The pressures of daily life have left many to seek solace by the sea, despite the drastic change in lifestyle. However, they have to get used to the colder temperatures in the winter, despite kerosene heaters. In addition, because very little can be stored on a boat, many live-aboards have learned not to keep anything that does not have multiple uses.

Chris Delaney said that he had always been fascinated by the water, and that he was "touched" by the opportunity to live on a boat.

"Live-aboards are not transient people," he said, referring to the fact that most stay docked at one slip. "This is not a businessman who took off during a midlife crisis and took a boat to Tahiti."

Delaney, a lieutenant in the Delran Emergency Squad, decided to make a career change after working as a pilot for 11 years. He decided that in addition to changing his career, he would also change his surroundings.

He searched for a boat for a long time before choosing the Freebird. The boat's generator maintains 7.5 kilowatts of power and has two tanks, which hold 110 gallons of water.

"I didn't want a half-sunken Winnebago," Delaney joked. He added that he has two 30-ampere electrical lines hooked up to the marina's lines, as well as a phone line.

The roomy, carpeted main room serves as a dining room and kitchen. Delaney has installed a small, wooden table at a windowed corner of the boat, and a microwave oven fills a shelf above the pullout couch. There is a narrow and thin kitchen counter with a small sink at the end. The bathroom has a high ceiling, cabinet space and a full-size shower. The bedroom, in the back of the boat - where the ducks congregate - houses a scaled-down bureau, desk and bed.

Delaney does not seem to need anything. He has an extensive stereo system hooked up on a shelf above his bed, and a microcomputer, including a printer, on his desk.

"This is the quintessential live-aboard boat," said Delaney as he sipped a cold beer. He said that because he is single and has no family, he is very close to the members of the emergency squad, who often come for summer gatherings and rides out to sea.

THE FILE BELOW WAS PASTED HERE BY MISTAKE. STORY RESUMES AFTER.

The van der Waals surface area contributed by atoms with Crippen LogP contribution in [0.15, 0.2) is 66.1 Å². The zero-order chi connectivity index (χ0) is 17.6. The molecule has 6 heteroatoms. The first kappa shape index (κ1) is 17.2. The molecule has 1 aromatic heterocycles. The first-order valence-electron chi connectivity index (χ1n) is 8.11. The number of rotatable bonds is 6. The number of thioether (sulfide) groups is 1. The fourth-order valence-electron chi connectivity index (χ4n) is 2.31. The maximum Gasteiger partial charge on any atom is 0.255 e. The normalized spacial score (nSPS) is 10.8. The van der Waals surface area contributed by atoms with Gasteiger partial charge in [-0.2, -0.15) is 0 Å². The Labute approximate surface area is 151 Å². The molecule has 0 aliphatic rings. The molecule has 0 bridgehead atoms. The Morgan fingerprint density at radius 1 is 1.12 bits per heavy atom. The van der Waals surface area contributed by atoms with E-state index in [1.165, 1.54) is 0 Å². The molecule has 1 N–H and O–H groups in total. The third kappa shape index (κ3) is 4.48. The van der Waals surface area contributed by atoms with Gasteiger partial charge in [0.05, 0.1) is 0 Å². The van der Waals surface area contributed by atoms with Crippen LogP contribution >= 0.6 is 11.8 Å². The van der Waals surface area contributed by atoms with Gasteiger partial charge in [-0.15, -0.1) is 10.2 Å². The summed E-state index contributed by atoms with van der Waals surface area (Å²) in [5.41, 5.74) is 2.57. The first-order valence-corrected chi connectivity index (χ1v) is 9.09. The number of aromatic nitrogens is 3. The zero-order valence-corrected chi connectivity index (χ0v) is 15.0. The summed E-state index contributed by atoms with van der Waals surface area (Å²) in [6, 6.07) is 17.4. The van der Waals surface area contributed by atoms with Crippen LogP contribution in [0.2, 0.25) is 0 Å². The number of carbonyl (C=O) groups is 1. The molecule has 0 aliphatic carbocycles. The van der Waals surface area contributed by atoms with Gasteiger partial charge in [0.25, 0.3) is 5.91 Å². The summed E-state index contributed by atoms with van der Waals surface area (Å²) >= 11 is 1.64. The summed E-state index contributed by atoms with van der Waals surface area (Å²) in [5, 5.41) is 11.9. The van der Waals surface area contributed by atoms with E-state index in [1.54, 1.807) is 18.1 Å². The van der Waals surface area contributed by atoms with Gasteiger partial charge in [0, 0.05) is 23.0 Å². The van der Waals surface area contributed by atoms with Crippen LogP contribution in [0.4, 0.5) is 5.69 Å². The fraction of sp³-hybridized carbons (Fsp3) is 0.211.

"Some friends appear only in the summer, but I welcome that," he said. ''I enjoy that very much. The uniqueness of calling a boat my home appeals to me.

"What I don't want to do is get old and look back and say, 'You should have tried living on a boat.' I thought I would be here a year or 18 months, but I'm still here."

Across the way from Delaney's boat, a couple struggled in and out of a sailboat repeatedly in the course of an hour. Delaney said they had only lived in the boat for a few months, and he was casually watching their progress.

"I don't know what they do all day," said Delaney, adding that the day's freezing temperatures had kept even the local ducks from patrolling the docks and gangplank.

"I've been making an effort not to take this all for granted," he said, looking out his back window at the serene and frozen Delaware. "Not many people know what it's like to be on a boat during a quiet snowstorm at night. This is a postcard for most people."

Lou Caceres said that when he decided to live on a boat, it was almost an adventure for him, a challenge.

"We all have it, we all have the Walter Mitty in us," Caceres said. "We want to go and do these things, and then you find yourself one day with a beer too many, in the middle of the river, going the wrong way - and you don't know what the hell you are going to do."

He said the services on the water were almost nonexistent, because there were no marine police officers and the nearest Coast Guard station was about 16 miles downriver, at Gloucester City. However, the Delran Fire Department is considering the purchase of a boat specifically for patrolling the marinas.

"If you are not well-prepared, you can get into a lot of trouble - you can lose a lot," Caceres said. "When I take my home somewhere with me and I hit a rock, where am I going to go?

"It would be nice if I had a corner where I could set my Christmas tree up. That's one of the things I miss."

Caceres said he also missed the space of a house and the freedom to walk from one room to another for privacy.

Live-aboard children do not have much freedom, either, Caceres said, because there is little room for them to scamper about or make noise.

In addition, some live-aboards speculate that they would also have problems putting children in school. Some school boards, they said, might not easily accept a child whose parents do not pay direct taxes and live in the ultimate mobile home.

"But I don't care how well you educate them," Caceres said of children. ''They are isolated. Just the fact that they go to their peers one day and say, 'I live on a boat.' The kids think they are weird, that there is something wrong with them.

"I get that from work. People think that because I live on a boat, it's a yacht and I'm a millionaire. Your bosses find that out and they think you are independently wealthy. I say, if I was, I wouldn't be working for them," Caceres said, causing the boat to sway as a result of the laughter.

"But as far as I'm concerned, I'm on my retirement home," he added. ''This is it. When I retire, whatever boat I am living on, I will be taking it to Florida and I will be following the sun. That's the whole idea."